|Bacteria have earned Professor Paula Fives-Taylors admiration.
For her, familiarity breeds respect. The bacteria that take the
lead in creating gum disease, in particular, have been a focus
of the UVM microbiology professors research for decades. Exciting
things, these bugs. So clever, just so clever, Fives-Taylor says.
Earlier that afternoon, in a guest lecture to a microbiology class,
the professor displays her wonder for the secret lives of bacteria,
praises the graceful swimming of spirochetes (I love to watch
them on a slide), and introduces her talk on The Life Cycle
of Chlamydia with characteristic good humor, erasing some of
the discomfort students might feel about the subject of the next
hours discussion. If youre a bacterium looking for a great
lifestyle, you cant beat being sexually transmitted. Its warm,
its moist a great environment, she says, her Brooklyn accent
softened by twenty-five years in Vermont.
Fives-Taylors rare ability to take this minute world beneath
the microscope and make it, well, human, is one of the many talents
she brings to a teaching style that has earned her the UVM Alumni
Associations George V. Kidder Outstanding Faculty Award for 1999.
The professor brings impressive research credentials and international
recognition in her field to the classroom. A primary focus of
her work has been the adhesion mechanisms which allow bacteria
to go about their business. Much of this research has involved
the way bacteria stick to teeth and cause tooth decay. Fives-Taylor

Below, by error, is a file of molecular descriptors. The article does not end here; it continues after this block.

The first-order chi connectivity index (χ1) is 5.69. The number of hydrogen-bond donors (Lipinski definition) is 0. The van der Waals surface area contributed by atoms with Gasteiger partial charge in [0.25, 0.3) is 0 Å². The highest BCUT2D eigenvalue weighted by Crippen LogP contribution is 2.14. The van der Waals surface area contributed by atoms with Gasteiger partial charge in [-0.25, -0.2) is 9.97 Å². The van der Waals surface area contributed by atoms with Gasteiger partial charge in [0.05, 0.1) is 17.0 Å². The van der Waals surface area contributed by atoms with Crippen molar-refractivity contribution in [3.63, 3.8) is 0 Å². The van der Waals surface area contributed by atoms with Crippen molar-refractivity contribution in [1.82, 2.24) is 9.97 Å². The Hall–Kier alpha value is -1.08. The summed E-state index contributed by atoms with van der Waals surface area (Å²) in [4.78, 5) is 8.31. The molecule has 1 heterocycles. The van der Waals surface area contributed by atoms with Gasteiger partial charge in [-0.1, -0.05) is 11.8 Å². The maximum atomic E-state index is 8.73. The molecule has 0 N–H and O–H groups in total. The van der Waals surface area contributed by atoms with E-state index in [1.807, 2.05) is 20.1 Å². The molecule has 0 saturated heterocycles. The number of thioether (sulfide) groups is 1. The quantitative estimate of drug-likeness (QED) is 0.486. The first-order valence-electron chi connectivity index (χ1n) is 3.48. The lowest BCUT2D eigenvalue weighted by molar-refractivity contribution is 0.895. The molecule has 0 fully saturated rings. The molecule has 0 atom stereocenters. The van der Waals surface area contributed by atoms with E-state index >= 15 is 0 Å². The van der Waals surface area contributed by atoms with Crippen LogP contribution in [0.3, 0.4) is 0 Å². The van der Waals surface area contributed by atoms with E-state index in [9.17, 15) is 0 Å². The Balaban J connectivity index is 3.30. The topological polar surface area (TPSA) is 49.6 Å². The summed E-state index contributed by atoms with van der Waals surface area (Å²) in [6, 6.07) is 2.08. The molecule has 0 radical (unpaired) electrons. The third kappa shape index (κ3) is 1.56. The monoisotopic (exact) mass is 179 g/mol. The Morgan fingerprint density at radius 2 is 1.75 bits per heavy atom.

also conducted key research which established the connection between
IUDs and pelvic inflammatory disease. Her work and testimony formed
the foundation of cases which eventually resulted in the removal
of the Dalkon Shield from commercial sale.
Throughout her UVM career, teaching has gone hand in hand with
research in Fives-Taylors life. And for her, the very essence
of teaching is knowing and caring about her students as individuals.
In the hallway linking her research labs hang color snapshots
arranged in collages, one titled P5T, The Early Years. Barbecues;
birthdays; vacations on the Maine coast; Fives-Taylor with a caption
reading The Boss (looking decidedly un-boss-like surrounded
by balloons and smiling widely); her husband, Fred Taylor, professor
emeritus of botany, in a baseball cap. And many of the photos
feature the students, graduate and undergraduate, who have worked
in her lab and who Fives-Taylor has mentored during her years
at UVM. There is one studio photograph of the professor and five
students posed rather formally. It looks like a family portrait,
a guest comments.
It is, Fives-Taylor says.